Activities of the research pillar: the NCDC LF research pillar commenced its activities by identifying and mapping ongoing research by various stakeholders across the country to avoid duplication of efforts. A 3-day capacity building workshop on the development of research proposals was also held for pillar members of the Lassa EOC. The research pillar participated in all meetings of the LF national EOC while also working closely with all the other response pillars to identify gaps from their operations which could be addressed by research. Reviewing daily and weekly reports from these other pillars of the EOC, gaps in knowledge, methods, response activities, assessments and challenges were identified as potential questions that could be addressed by research. Before the outbreak, WHO had supported the NCDC to prioritise its research areas with respect to LF and developed a research agenda. This was also used as a benchmark in the identification of potential research areas. During the outbreak, however, potential operational research that could immediately help to improve response were identified. These potential research areas spanned across case management, infection prevention and control, surveillance, contact tracing, laboratory, risk communication, environmental and vector control activities. The research pillar worked with the other response pillars concerned to develop concept notes around these gaps which would help inform their response subsequently. Those concept notes were prioritized based on the perceived impact on future prevention and response effects and a few of these concept notes were developed into research proposals for implementation by the rapid response teams (RRT) deployed to the field.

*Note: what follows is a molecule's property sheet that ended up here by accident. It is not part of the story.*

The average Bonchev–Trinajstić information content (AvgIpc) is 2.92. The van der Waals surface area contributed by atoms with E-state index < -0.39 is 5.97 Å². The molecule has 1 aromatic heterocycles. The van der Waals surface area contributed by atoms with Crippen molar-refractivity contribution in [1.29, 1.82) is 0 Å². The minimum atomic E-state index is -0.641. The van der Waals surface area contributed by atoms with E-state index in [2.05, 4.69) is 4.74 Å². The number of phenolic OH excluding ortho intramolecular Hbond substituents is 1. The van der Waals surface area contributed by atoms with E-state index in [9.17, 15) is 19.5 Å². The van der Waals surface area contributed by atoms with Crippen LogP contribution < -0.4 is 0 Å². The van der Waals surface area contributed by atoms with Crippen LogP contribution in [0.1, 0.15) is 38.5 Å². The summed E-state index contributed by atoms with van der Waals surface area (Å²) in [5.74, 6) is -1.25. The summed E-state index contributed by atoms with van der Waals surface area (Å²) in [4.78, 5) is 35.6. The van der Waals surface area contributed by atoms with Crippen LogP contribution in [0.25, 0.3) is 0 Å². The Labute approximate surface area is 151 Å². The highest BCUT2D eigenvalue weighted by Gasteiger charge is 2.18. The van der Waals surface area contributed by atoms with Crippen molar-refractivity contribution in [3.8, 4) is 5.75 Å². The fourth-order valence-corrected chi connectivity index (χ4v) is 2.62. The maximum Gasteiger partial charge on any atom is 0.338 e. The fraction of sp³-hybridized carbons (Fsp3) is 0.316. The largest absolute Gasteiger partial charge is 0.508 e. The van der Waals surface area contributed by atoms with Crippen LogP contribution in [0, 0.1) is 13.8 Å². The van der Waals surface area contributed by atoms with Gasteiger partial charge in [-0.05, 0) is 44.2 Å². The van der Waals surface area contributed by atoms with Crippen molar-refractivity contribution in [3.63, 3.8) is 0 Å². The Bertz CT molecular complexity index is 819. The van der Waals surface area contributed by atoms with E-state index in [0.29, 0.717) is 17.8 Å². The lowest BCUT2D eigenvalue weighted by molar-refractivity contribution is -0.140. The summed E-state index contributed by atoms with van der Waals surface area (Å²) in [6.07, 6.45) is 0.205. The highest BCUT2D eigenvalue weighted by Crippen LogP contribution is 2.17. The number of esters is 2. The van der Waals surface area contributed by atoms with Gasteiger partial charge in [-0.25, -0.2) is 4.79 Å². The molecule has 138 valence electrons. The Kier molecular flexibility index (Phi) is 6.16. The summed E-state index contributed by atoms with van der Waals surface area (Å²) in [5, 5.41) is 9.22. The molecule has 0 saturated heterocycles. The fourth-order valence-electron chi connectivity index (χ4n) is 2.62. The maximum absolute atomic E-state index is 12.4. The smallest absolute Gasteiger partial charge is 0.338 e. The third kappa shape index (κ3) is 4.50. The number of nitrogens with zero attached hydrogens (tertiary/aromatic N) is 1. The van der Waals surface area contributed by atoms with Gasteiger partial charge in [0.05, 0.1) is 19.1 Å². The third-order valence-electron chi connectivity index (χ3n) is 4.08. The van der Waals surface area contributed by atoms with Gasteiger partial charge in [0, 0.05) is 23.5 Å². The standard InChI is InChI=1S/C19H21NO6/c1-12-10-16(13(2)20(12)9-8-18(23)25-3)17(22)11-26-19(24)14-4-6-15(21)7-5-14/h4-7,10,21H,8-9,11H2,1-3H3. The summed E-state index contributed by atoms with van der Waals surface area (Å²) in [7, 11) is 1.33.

Lessons learnt: outbreak response activities help to highlight gaps that can be addressed by research which otherwise may be either overlooked or not have been noticed. An example is the actual infection prevention and control practice of healthcare workers during outbreak periods as opposed to during routine care at other seasons. Also having a research pillar helped provide needed guidance on response research activities at national and subnational levels leading to streamlined research activities thereby avoiding duplication of efforts and optimising the available resources. An example was in the utilisation of the same checklist and methodology for household assessment by the RRT across various states and local government areas they were deployed to. Another lesson learnt is the need to have supportive teams with enough research methodology capacity to rapidly develop scientifically sound proposals based on identified gaps during an epidemic response. This was a challenge for the team as there were limited members in the research pillar and the other response pillars were more focused on outbreak response activities rather than on development of proposals. Also studies will need to be conducted in such a way as not to disrupt the much needed response being provided by the RRT and other members of the various response pillars. For implementation, the RRT were saddled with implementation of the operational research in addition to response activities and this led to non-completion of data collection by many due to distraction by response activities. We also learnt that there is need to have pre-dedicated funding such as a certain percentage of outbreak operational funds to support research prior to predictable outbreaks. Some of the studies could not be implemented due to paucity of funds for research during the period and this limitation was also reason for the use of RRT to collect data; obtaining the support of ethics committees for expedited approval is crucial to the implementation of research during outbreaks as it has been noted that epidemics tend to reveal vital knowledge gaps that could neither have been predicted nor prioritized for study before an outbreak occurs [8]. Prior to this outbreak, WHO supported a meeting in conjunction with NCDC with both national ethics and regulatory committees on expedited review of protocols during infectious disease outbreaks. The response this year was better than previous but the advocacy needs to continue; there is considerable challenge also in having study teams or people who can move out to conduct the study while an outbreak is ongoing especially a viral haemorrhagic fever outbreak like LF; as most members of the response team are involved in the actual response efforts in multiple small teams which are already overwhelmed by response activities. We learnt the following lessons from the research response pillar during the Lassa fever outbreak EOC in 2019.